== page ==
Democratic Rights in Britain

Autistic man sentenced to prison in UK for Internet “trolling”

By Mel Simpson, 24 September 2011

Sean Duffy was sentenced to jail for the maximum sentence of 18 weeks and banned from using social networking sites for five years.

“Are we paying people just to come and kill us?”

London family subject to brutal police raid speaks out

By Paul Bond, 13 September 2011

The riots triggered by the police killing of Mark Duggan on August 4 have unleashed a wave of legal repression, including numerous raids by armed response units seeking to arrest alleged rioters.

Hundreds attend funeral for Mark Duggan, murdered by UK police

By Zach Reed, 12 September 2011

The funeral of Mark Duggan was held in North London on September 9. Hundreds gathered to pay their respects to the 29-year-old father of four, whose death at the hands of police on August 4 sparked riots in several cities in England.

More deaths at the hands of UK police

By Robert Stevens, 31 August 2011

In the space of just seven days, three more people have been killed in police operations in the UK involving the use of lethal Taser guns and pepper spray.

Metropolitan Police deny due process to British youth

By Robert Stevens, 26 August 2011

Three weeks after the outbreak of widespread rioting in London, the Metropolitan Police continue to hunt down anyone suspected of involvement.

British police kill unarmed man with Taser

By Harvey Thompson, 24 August 2011

On August 16, officers from Cumbria Police responded to reports that a man was causing a disturbance at an address in Barrow-in-Furness.

Bristol riots in Britain—A Tale of Two Cities

By Richard Duckworth, 19 August 2011

The Bristol riots are a reflection of social deprivation and exclusion in Bristol, and also of the political disenfranchisement of the working class.

Workers speak out on British riots: “The system is not viable”

By our reporting teams, 19 August 2011

Reporting teams from the World Socialist Web Site spoke to residents in the cities of Manchester and Leeds about recent riots, police brutality and the social conditions facing working class youth on a daily basis.

Youth sentenced to years in jail for posting Facebook notices during British riots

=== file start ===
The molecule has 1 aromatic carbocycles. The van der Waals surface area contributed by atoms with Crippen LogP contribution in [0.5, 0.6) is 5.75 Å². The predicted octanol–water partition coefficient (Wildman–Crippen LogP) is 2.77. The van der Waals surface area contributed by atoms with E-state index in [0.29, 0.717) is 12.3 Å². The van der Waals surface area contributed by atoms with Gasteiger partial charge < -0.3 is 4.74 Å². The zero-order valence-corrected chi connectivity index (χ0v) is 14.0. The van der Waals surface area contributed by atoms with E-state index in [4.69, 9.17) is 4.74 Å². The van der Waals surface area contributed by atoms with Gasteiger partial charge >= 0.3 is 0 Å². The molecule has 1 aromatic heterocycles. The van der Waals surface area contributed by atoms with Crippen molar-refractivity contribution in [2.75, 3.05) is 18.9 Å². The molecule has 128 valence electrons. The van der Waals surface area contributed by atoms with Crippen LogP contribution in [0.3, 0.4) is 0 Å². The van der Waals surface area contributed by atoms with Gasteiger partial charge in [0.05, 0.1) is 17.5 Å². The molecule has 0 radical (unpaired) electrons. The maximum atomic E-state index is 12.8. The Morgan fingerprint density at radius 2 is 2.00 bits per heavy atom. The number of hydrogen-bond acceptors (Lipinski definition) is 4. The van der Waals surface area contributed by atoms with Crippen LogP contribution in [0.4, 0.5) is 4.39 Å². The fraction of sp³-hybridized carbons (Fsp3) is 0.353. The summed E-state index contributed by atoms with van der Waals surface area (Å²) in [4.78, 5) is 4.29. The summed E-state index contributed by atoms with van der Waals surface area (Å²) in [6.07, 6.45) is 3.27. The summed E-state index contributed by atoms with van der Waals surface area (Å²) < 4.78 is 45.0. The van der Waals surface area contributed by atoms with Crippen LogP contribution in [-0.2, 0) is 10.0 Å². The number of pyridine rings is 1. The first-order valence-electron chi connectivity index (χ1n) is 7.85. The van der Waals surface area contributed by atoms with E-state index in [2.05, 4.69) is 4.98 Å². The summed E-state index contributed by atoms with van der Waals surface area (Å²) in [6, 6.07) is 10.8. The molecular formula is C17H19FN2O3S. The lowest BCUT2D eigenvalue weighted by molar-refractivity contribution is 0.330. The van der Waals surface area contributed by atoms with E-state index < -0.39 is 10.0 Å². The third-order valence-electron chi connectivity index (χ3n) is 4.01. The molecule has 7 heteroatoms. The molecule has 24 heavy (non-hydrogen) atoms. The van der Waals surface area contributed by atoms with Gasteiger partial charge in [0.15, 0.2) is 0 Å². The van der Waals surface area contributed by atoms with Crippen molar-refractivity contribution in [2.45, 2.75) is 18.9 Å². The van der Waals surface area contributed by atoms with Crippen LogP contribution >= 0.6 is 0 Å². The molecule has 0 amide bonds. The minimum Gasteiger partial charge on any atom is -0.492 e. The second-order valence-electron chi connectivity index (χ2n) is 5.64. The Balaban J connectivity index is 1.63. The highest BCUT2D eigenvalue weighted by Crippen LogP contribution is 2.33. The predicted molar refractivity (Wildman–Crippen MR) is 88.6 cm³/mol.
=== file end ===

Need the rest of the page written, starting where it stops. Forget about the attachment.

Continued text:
By Robert Stevens, 18 August 2011

Crown court judges in England handed down long jail sentences to two young men for posting comments on Facebook.

The stench of a police state

By Julie Hyland, 17 August 2011

The events of the last 12 days are a warning to the working class in Britain and internationally.

Police Complaints Commission lied about police shooting that sparked British riots

By Robert Stevens, 15 August 2011

The Independent Police Complaints Commission (IPCC) has admitted it “may have inadvertently given misleading information” about the circumstances surrounding the police shooting of 29-year-old Mark Duggan in Tottenham, north London.

Media demand mass arrests, reprisals against UK rioters

By Robert Stevens, 13 August 2011

Magistrates’ courts in London and other British cities have begun to hand down the harshest possible sentences to those accused of involvement in the riots that swept across cities in England earlier this week.

Oppose state repression of British youth

By Socialist Equality Party (UK), 11 August 2011

The Socialist Equality Party unequivocally condemns the police assault that has been unleashed against young people in Britain and demands the immediate withdrawal of riot police from the areas they now occupy.

Britain: Westminster council ban SEP public meeting in attack on democratic rights

By Paul Stuart, 11 August 2011

In an attack on democratic rights, an August 4 public meeting called by the Socialist Equality Party was banned on political grounds by management at Vital Regeneration who are contracted to run residents meeting halls by Westminster local authority, London.

16,000 police deployed in London to put down youth revolt

By Robert Stevens, 10 August 2011

Prime Minister David Cameron chaired a meeting of the governmental emergency COBRA committee yesterday and called a special sitting in parliament Thursday in response to continuing rioting in London and other cities in England.

Fatal police shooting sparks riot in north London

By Julie Hyland, 8 August 2011

Disturbances broke out in Tottenham, north London on Saturday night. They followed protests over the shooting of Mark Duggan, a 29-year old father of four by police on Thursday.

Inquiry findings continue cover-up of 1999 Rosemary Nelson assassination

By Steve James, 2 June 2011